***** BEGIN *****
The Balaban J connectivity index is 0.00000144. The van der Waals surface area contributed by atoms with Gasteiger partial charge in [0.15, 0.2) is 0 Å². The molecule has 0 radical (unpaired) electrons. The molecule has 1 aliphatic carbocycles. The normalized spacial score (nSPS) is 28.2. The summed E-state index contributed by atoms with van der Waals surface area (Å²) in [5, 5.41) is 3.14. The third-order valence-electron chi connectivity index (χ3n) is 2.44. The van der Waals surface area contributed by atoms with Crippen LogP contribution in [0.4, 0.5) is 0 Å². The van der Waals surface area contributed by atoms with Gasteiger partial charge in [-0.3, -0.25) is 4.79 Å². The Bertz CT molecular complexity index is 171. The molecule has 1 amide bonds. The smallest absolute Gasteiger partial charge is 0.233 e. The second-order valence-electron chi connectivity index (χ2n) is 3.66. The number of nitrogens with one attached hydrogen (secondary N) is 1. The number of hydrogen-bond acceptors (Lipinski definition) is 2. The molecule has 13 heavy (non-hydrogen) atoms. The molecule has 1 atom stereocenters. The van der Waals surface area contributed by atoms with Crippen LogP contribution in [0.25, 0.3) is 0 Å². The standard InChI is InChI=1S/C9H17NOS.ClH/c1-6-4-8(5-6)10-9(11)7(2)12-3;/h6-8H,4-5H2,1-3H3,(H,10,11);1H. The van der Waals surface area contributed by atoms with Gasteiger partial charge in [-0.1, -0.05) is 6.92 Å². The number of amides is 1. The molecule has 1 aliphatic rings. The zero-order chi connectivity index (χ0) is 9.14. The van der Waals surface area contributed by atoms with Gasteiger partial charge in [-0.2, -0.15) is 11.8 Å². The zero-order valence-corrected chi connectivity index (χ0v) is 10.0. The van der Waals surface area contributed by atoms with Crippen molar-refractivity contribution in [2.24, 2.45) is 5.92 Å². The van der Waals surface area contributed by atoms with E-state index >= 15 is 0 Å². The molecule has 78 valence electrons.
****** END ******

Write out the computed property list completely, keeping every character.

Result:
The Balaban J connectivity index is 0.00000144. The van der Waals surface area contributed by atoms with Gasteiger partial charge in [0.15, 0.2) is 0 Å². The molecule has 0 radical (unpaired) electrons. The molecule has 1 aliphatic carbocycles. The normalized spacial score (nSPS) is 28.2. The summed E-state index contributed by atoms with van der Waals surface area (Å²) in [5, 5.41) is 3.14. The third-order valence-electron chi connectivity index (χ3n) is 2.44. The van der Waals surface area contributed by atoms with Crippen LogP contribution in [0.4, 0.5) is 0 Å². The van der Waals surface area contributed by atoms with Gasteiger partial charge in [-0.3, -0.25) is 4.79 Å². The Bertz CT molecular complexity index is 171. The molecule has 1 amide bonds. The smallest absolute Gasteiger partial charge is 0.233 e. The second-order valence-electron chi connectivity index (χ2n) is 3.66. The number of nitrogens with one attached hydrogen (secondary N) is 1. The number of hydrogen-bond acceptors (Lipinski definition) is 2. The molecule has 13 heavy (non-hydrogen) atoms. The molecule has 1 atom stereocenters. The van der Waals surface area contributed by atoms with Crippen LogP contribution in [0.25, 0.3) is 0 Å². The standard InChI is InChI=1S/C9H17NOS.ClH/c1-6-4-8(5-6)10-9(11)7(2)12-3;/h6-8H,4-5H2,1-3H3,(H,10,11);1H. The van der Waals surface area contributed by atoms with Gasteiger partial charge in [-0.1, -0.05) is 6.92 Å². The number of amides is 1. The molecule has 1 aliphatic rings. The zero-order chi connectivity index (χ0) is 9.14. The van der Waals surface area contributed by atoms with Gasteiger partial charge in [-0.2, -0.15) is 11.8 Å². The zero-order valence-corrected chi connectivity index (χ0v) is 10.0. The van der Waals surface area contributed by atoms with Crippen molar-refractivity contribution in [2.24, 2.45) is 5.92 Å². The van der Waals surface area contributed by atoms with E-state index >= 15 is 0 Å². The molecule has 78 valence electrons.